Improving tone quality, endurance, and range

This is my response to a request for advice on improving tone quality, endurance, and range:

“Dear Jonathan,

I am a junior high school student currently on his 2nd year of horn. What would you recommend horn players on how to improve their tone quality, endurance, and range (lower and upper).



Hi J,

Thanks for your interest. Here are a few thoughts which will hopefully be useful to you:

If you aren’t already taking private lessons, I highly recommend finding a teacher in your area. It’s well worth the cost.  I will suggest some exercises and advice to help you, but it’s hard for me to teach you anything without being there in person.  A good teacher can show you how to do things, and can watch you to make sure you do them right.

Now, to your specific questions:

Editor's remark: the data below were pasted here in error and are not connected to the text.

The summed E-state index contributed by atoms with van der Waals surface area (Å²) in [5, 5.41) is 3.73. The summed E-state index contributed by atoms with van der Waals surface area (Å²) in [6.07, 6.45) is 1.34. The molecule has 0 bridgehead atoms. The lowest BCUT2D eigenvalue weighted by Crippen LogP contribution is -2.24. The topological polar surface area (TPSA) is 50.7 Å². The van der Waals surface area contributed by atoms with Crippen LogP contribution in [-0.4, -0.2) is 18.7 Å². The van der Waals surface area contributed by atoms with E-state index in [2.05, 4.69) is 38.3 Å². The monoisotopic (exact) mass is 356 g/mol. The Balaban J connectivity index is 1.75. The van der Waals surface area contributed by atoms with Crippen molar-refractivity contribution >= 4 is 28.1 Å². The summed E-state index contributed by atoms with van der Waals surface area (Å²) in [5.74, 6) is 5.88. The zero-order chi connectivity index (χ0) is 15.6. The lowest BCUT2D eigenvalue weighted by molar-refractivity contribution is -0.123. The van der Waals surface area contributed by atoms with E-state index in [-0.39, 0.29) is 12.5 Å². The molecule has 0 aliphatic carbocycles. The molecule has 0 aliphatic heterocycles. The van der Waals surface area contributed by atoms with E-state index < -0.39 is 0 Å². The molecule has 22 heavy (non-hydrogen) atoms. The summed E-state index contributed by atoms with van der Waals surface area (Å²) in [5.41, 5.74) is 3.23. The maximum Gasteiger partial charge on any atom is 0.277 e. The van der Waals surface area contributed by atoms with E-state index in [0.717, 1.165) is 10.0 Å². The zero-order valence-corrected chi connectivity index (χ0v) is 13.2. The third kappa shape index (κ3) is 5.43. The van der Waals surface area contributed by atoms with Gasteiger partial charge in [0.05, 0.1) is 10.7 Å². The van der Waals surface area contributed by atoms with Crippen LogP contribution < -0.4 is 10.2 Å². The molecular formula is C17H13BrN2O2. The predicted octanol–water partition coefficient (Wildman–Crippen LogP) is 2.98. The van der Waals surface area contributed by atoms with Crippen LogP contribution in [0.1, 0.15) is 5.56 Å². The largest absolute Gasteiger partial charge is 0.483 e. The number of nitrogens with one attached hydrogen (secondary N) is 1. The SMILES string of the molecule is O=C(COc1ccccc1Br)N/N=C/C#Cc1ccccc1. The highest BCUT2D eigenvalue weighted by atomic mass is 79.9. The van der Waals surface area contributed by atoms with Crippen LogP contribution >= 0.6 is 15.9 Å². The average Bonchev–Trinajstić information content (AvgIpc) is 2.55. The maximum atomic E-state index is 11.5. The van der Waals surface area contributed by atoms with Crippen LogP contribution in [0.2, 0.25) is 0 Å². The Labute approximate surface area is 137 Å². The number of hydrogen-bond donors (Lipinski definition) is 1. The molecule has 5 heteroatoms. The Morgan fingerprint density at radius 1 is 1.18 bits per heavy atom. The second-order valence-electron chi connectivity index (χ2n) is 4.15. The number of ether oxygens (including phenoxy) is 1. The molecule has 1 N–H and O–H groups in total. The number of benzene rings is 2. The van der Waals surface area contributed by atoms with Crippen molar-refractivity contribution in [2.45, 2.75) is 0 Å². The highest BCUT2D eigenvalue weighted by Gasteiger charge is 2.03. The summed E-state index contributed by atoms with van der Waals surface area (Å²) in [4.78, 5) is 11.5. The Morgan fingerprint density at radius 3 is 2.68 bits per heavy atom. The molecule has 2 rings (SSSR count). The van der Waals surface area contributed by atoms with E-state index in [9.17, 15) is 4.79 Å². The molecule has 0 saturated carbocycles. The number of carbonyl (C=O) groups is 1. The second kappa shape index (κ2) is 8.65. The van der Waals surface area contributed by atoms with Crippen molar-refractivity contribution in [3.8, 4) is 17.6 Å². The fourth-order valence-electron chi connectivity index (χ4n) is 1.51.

Tone quality:

Long tones:

  • Take a deep breath, and play a middle C on your instrument. Start at a pianissimo, crescendo to a comfortable forte, then decrescendo back to a pianissimo before releasing the note. How fast you do this is up to you- find a pace at which you can comfortably finish on one breath. Focus on the feeling of allowing your air to flow through your embouchre and into the instrument. Try to maintain a steady pitch and beautiful tone as you change volume.
  • Repeat this exercise going up by half steps to the G above middle C, then start on middle C again and go down by half steps to the G below middle C. This should be a comfortable exercise. You can expand the range when you feel ready, but don’t force it.


Your endurance depends on how consistently you practice. Start by making sure you don’t miss a day. Slowly build up your daily practicing until you are playing at least an hour each day. You don’t have to be playing every minute of that time- make sure you take time to rest when you need to.